Here's what I mean when I say Biden should 'focus on the economy'
Inflation and shortages are mostly due to factors beyond the president's control. But not entirely.
As I told Politico this week, I am still rooting for the president. I complain because I want him to be more successful and more popular, and I believe a better rhetorical and substantive approach to the economy and especially inflation is the number one thing he needs to improve his position.
It’s clear the administration agrees with me that he needs to project agency here, because the president has been foregrounding the inflation issue in recent weeks, including at his press conference on Wednesday where he did a mostly good job talking about the economy.
I also believe the president has material levers at his hand to improve supply and soften prices, even though most of the drivers of inflation are out of his control. So it’s important to talk in more detail about what exactly Biden should do about prices and shortages.
As the president has correctly noted, inflation can be reduced in two ways: through policies to reduce demand, like higher interest rates, or by increasing the productive capacity of the economy so supply meets demand. The Federal Reserve will handle the first part. The second part is where the president should act directly — though it’s important to differentiate between policies that can improve supply soon enough to matter for the next two elections, and (potentially quite worthy) policies that will increase productive capacity in the medium or long term but won’t pay political dividends soon.
Here are some things the president is doing, and some things he should be doing or should be doing better, to address the supply crunch, bring prices down, and make goods and services more available in a short enough time frame to matter politically:
Issue visas for more workers. A major driver of the labor shortage that restricts American business capacity and ultimately drives shortages and price increases is the sharp drop in legal immigration levels that began with the Trump administration's desire to curb legal immigration and accelerated with COVID-driven disruptions to visa issuance and global travel. As of November, monthly immigrant visa issuance was still 16% lower than pre-pandemic levels, even though the near-stoppage of visa issuance in mid-2020 has created a backlog of hundreds of thousands awaiting visa interviews and processing. Non-immigrant visas are down even more sharply. Biden is right to call on local governments to normalize operations (like schools), but that’s not in his direct control. He should direct his own State Department (which is in his control) to normalize operations and then exceed them so the visa backlog is cleared and American businesses have more workers available to hire.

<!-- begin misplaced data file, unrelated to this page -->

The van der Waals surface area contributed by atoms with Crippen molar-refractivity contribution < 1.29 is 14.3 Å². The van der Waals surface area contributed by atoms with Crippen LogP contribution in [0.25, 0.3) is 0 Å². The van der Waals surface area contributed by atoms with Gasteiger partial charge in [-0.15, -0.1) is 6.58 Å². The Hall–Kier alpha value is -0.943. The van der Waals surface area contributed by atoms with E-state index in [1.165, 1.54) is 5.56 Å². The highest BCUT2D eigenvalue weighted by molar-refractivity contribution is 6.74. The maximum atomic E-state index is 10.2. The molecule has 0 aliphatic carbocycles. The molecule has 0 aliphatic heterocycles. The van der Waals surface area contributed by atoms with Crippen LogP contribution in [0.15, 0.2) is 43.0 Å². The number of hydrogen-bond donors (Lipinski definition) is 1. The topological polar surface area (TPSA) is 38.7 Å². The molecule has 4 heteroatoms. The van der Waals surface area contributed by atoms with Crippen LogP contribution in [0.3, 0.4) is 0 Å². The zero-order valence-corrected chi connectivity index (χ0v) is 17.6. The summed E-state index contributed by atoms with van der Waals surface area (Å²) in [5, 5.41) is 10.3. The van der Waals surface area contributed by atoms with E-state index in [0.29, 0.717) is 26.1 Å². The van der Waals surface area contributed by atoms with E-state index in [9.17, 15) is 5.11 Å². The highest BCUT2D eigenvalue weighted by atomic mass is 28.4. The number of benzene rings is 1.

Remove Trump’s trade restrictions. Kadee Russ at the Peterson Institute for International Economics estimates that eliminating the tariffs that President Trump discretionarily imposed on Chinese imports to the US would knock about 0.26% off the US consumer price index, assuming tariff costs are passed through into consumer prices. Russ frames this as saying that tariffs account for only a small fraction of the recent inflation and that eliminating them would only produce a one-time drop in the price level, which is all true. But think about it this way: If the president has a button on his desk that lowers consumer prices by 0.26% one time, why should he do anything but smash it? There may be some more price reductions available by further relaxing restrictions on imported aluminum and steel — a shift Biden has already taken partway by converting Trump’s tariffs on these metals into a (more convoluted but less draconian) system of quotas. Softwood lumber is a harder nut to crack — the US-Canada dispute over lumber prices has been ongoing for decades, and the recent increase in the lumber tariff wasn’t at the president’s discretion. But high inflation creates more reason than ever to seek agreement with the Canadians to resolve this dispute and let more cheap wood flow into the US.